Ice on an air conditioner might sound like a sign that it's working really well, but this couldn't be further from the truth. Icing can lead an air conditioner to stop working and could cause serious damage if the problem isn't corrected. Take immediate action if you see or suspect icing.
How to Know Whether An AC is Frozen
When an air conditioner is running, but the air flow is suddenly weak or no air is coming out, AC icing is the likely cause. If this happens, turn the air conditioning off, then check the evaporator coils for ice. The evaporator coils are usually located directly behind your air filter, and you can check them by removing the air filter and shining a flashlight inside. If your air filter is in an intake vent instead of in the AC unit itself, you may need to open an access door on the interior AC unit instead. Don't worry if you don't know exactly what you're looking for, if you have ice, it will be very obvious.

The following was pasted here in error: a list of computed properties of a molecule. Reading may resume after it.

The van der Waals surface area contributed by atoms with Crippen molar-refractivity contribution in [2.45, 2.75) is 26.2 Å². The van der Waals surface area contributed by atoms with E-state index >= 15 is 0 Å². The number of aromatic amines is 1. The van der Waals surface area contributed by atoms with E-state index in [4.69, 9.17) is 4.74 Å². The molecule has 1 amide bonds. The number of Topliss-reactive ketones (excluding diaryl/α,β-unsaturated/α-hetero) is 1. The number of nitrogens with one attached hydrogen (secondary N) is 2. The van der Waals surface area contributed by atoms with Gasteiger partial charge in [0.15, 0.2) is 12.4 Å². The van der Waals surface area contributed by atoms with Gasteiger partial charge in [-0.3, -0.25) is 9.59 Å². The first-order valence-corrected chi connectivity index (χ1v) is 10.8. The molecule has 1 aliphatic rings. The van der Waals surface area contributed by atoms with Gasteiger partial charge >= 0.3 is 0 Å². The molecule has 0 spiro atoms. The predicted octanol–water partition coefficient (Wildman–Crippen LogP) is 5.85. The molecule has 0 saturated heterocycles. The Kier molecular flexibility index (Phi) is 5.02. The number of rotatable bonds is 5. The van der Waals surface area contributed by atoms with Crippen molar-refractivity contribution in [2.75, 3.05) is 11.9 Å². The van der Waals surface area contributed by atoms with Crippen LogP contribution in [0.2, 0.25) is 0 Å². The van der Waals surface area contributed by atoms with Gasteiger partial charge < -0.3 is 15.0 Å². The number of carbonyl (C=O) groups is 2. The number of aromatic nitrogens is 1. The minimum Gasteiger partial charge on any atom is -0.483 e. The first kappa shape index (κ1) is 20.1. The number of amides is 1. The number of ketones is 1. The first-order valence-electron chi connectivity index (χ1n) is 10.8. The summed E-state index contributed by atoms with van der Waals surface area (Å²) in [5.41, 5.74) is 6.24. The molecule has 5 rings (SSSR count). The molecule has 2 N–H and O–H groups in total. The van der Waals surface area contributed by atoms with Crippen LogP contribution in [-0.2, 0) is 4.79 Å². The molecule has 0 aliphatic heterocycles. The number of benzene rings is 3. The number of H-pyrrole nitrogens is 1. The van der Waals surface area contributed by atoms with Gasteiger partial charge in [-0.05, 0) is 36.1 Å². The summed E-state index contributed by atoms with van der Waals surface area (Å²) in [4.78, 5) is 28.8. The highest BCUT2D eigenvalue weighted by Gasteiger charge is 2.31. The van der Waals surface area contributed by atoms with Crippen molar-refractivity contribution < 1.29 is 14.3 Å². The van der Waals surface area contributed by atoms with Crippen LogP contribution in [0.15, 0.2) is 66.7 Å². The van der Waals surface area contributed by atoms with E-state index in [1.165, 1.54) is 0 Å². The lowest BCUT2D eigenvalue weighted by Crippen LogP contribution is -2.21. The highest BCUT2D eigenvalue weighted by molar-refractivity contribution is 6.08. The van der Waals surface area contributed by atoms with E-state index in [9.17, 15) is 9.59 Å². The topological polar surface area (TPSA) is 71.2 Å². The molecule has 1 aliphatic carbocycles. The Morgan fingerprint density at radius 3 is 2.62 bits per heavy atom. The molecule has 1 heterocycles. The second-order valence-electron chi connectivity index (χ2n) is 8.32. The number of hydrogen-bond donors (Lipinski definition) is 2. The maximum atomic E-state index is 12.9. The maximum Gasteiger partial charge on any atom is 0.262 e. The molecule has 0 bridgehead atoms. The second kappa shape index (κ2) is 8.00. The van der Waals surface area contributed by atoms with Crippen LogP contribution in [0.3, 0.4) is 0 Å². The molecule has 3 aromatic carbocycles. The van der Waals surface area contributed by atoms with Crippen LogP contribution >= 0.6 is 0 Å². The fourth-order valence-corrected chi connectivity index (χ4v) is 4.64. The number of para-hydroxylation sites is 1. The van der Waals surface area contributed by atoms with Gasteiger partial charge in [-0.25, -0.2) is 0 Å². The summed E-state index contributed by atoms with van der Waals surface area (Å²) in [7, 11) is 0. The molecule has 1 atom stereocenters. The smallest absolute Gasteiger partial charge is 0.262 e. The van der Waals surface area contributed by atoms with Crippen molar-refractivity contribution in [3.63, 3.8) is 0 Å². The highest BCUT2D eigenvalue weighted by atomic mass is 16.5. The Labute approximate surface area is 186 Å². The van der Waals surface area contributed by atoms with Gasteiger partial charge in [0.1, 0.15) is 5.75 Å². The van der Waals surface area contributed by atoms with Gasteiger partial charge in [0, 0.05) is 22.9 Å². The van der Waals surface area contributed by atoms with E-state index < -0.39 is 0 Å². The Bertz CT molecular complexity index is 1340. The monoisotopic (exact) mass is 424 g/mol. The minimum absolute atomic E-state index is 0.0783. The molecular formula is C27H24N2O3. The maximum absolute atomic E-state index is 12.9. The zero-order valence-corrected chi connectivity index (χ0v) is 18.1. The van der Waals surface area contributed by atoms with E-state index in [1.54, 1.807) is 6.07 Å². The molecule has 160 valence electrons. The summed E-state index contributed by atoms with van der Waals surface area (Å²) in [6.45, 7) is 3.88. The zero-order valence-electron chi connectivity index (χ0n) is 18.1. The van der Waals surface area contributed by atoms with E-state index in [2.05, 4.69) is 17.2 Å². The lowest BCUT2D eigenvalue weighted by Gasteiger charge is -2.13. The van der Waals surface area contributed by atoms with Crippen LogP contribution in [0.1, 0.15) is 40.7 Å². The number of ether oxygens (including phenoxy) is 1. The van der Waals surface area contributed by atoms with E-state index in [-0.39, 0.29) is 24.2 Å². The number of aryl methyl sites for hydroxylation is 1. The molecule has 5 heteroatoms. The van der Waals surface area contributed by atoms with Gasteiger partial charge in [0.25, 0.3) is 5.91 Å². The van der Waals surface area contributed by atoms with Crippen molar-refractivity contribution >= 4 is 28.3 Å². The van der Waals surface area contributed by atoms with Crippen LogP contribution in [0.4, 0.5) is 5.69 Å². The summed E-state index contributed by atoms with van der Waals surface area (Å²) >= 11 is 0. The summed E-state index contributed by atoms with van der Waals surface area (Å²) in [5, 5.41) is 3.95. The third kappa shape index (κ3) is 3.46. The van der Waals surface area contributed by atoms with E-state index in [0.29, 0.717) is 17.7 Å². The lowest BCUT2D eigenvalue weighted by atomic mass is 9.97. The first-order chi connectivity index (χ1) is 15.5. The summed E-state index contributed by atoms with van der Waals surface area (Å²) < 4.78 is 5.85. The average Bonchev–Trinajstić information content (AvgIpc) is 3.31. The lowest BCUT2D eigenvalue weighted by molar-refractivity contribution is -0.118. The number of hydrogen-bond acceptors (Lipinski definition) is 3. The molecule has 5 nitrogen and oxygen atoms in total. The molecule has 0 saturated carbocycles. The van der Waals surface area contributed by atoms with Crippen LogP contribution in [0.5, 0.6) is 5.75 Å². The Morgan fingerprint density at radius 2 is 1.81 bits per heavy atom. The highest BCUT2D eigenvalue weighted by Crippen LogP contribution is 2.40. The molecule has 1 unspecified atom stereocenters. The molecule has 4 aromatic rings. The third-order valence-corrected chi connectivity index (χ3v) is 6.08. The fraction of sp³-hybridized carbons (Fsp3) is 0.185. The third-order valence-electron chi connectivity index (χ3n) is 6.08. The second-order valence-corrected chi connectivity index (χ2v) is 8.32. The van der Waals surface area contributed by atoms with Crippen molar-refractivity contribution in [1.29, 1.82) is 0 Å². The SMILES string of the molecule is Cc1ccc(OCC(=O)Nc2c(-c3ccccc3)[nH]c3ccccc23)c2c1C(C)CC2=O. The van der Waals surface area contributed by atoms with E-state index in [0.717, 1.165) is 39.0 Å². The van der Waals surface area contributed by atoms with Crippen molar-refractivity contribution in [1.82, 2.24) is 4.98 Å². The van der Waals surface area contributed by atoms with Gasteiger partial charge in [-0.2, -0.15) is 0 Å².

The most common causes of ice are a dirty air filter that slowed the AC's air flow, running the AC with a window open, or running the AC with outside temperatures below 60 degrees. If you correct these conditions, it's safe to turn the AC back on as soon as the ice is gone. You can either wait for the ice to melt, gently scrape it off, or remove it with a wet vacuum.
If Your AC Keeps Icing
If your AC keeps icing up after you've tried the basic troubleshooting steps, it could be a sign of a more serious problem such as an incorrect refrigerant charge, a burned out blower fan, or problems with your ducts. At this point, leave your AC off until a repair technician can look at it. Trying to run the AC with ice on it can cause serious damage to the compressor or blower motor.